Example:

help(txtplot)

To remove a package or “txtplot”, use the following remove command in the R shell terminal.

remove.packages('txtplot')

To exit the R shell terminal interface, use the “q()” command.

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q()

You will see the following prompt:

Save workspace image? [y/n/c]: 

Select your option to exit by typing y, n, or c and pressing the “ENTER KEY”.

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How to Install R Packages from cran2copr

Optionally, you can install the following cran2copr. This project binary RPM has available the current and previous stable Fedora version for most of CRAN (more than 17k packages) in an automated way using Fedora Copr.

To install the RPM repository, use the following command.

sudo dnf install 'dnf-command(copr)'

Once installed, enable the cran2copr.

sudo dnf copr enable iucar/cran -y

Once cran2copr is enabled, install the Copr Manager as follows.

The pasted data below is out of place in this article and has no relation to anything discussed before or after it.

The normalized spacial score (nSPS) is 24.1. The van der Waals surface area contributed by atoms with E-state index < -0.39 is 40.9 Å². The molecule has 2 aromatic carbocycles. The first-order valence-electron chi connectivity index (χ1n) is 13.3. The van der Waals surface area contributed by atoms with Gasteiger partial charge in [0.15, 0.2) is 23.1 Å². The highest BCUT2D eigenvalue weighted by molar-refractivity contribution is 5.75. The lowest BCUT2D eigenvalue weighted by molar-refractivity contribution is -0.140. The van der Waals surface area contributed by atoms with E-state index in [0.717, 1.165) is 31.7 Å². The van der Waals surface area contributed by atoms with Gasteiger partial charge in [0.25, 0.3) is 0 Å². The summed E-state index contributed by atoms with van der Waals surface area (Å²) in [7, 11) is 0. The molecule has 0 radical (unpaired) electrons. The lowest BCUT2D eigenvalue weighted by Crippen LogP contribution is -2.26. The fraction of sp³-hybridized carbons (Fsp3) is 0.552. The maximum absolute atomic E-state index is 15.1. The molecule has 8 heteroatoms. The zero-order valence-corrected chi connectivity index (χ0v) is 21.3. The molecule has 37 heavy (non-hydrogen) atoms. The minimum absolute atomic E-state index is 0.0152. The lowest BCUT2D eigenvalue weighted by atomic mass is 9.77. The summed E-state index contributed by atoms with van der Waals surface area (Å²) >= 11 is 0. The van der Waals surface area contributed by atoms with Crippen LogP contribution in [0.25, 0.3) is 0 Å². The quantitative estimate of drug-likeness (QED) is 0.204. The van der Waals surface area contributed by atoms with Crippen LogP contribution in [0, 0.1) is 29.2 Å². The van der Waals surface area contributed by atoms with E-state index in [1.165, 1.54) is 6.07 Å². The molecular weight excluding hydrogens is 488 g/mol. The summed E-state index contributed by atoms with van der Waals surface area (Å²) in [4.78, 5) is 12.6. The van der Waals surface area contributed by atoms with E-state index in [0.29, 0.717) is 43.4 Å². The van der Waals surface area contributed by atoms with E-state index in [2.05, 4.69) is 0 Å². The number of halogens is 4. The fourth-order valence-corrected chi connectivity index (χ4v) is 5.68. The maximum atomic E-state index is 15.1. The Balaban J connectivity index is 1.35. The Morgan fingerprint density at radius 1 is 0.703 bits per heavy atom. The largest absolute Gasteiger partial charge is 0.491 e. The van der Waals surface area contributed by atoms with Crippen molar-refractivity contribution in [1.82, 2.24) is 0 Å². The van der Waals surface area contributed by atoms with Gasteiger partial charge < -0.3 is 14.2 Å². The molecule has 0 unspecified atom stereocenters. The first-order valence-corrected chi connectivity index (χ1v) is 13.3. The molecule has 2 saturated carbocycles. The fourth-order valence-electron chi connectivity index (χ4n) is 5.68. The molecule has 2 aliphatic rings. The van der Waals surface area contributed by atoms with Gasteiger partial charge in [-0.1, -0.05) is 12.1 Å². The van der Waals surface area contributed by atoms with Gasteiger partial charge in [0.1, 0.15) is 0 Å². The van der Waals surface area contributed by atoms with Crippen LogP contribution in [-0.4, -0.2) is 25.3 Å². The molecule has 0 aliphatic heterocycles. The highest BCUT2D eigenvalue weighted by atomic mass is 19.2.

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sudo dnf install R-CoprManager -y

Example of using Copr Manager in your R session.

install.packages("car")
update.packages(ask=FALSE)

To remove packages from your system library, you can use the remove.packages command. However, use the following example to remove the packages from your system when using Copr Manager.

CoprManager::remove_copr("car")

If you want to disable the CoprManager, use the following command.

CoprManager::disable()

Next, install.packages work only with CRAN again, and you can begin to re-install as follows.

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install.packages("car")

Comments and Conclusion

One of the best parts about R programming is that it is more of a community-run software, which means that anyone can provide code enhancements and new packages. The consistency in the R community environment is a testament to this approach to developing specific software by sharing and encouraging inputs. This tool is also compatible across platforms and runs on many operating systems and hardware.

Additionally, you can find more R packages at Available CRAN Packages By Name.